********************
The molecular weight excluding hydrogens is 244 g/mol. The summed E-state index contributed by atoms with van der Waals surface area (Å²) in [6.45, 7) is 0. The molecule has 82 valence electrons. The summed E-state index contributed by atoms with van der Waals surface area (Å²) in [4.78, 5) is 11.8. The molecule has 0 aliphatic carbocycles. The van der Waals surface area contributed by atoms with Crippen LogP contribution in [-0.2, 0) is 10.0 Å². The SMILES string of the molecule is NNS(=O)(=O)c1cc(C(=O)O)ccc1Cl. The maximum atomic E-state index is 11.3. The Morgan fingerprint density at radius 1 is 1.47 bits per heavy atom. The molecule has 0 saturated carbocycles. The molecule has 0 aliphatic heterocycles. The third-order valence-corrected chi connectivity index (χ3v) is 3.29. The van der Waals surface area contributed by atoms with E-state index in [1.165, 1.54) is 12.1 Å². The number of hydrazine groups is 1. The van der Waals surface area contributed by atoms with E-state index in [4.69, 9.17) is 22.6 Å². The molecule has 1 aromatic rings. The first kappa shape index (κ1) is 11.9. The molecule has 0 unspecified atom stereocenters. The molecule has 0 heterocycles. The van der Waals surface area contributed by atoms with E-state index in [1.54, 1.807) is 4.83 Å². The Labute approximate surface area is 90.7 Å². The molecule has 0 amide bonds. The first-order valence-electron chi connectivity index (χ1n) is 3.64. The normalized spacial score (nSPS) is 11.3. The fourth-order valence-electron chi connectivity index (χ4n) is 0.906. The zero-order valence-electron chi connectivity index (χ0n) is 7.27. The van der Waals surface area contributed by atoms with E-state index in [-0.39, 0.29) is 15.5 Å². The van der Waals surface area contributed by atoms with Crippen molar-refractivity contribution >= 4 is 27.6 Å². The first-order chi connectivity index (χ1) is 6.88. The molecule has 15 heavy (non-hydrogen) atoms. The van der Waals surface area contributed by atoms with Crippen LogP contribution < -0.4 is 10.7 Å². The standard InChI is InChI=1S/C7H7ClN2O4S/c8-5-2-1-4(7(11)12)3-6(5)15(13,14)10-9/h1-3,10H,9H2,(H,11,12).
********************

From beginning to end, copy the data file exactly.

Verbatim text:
The molecular weight excluding hydrogens is 244 g/mol. The summed E-state index contributed by atoms with van der Waals surface area (Å²) in [6.45, 7) is 0. The molecule has 82 valence electrons. The summed E-state index contributed by atoms with van der Waals surface area (Å²) in [4.78, 5) is 11.8. The molecule has 0 aliphatic carbocycles. The van der Waals surface area contributed by atoms with Crippen LogP contribution in [-0.2, 0) is 10.0 Å². The SMILES string of the molecule is NNS(=O)(=O)c1cc(C(=O)O)ccc1Cl. The maximum atomic E-state index is 11.3. The Morgan fingerprint density at radius 1 is 1.47 bits per heavy atom. The molecule has 0 saturated carbocycles. The molecule has 0 aliphatic heterocycles. The third-order valence-corrected chi connectivity index (χ3v) is 3.29. The van der Waals surface area contributed by atoms with E-state index in [1.165, 1.54) is 12.1 Å². The number of hydrazine groups is 1. The van der Waals surface area contributed by atoms with E-state index in [4.69, 9.17) is 22.6 Å². The molecule has 1 aromatic rings. The first kappa shape index (κ1) is 11.9. The molecule has 0 unspecified atom stereocenters. The molecule has 0 heterocycles. The van der Waals surface area contributed by atoms with E-state index in [1.54, 1.807) is 4.83 Å². The Labute approximate surface area is 90.7 Å². The molecule has 0 amide bonds. The first-order valence-electron chi connectivity index (χ1n) is 3.64. The normalized spacial score (nSPS) is 11.3. The fourth-order valence-electron chi connectivity index (χ4n) is 0.906. The zero-order valence-electron chi connectivity index (χ0n) is 7.27. The van der Waals surface area contributed by atoms with E-state index in [-0.39, 0.29) is 15.5 Å². The van der Waals surface area contributed by atoms with Crippen molar-refractivity contribution >= 4 is 27.6 Å². The first-order chi connectivity index (χ1) is 6.88. The molecule has 15 heavy (non-hydrogen) atoms. The van der Waals surface area contributed by atoms with Crippen LogP contribution < -0.4 is 10.7 Å². The standard InChI is InChI=1S/C7H7ClN2O4S/c8-5-2-1-4(7(11)12)3-6(5)15(13,14)10-9/h1-3,10H,9H2,(H,11,12).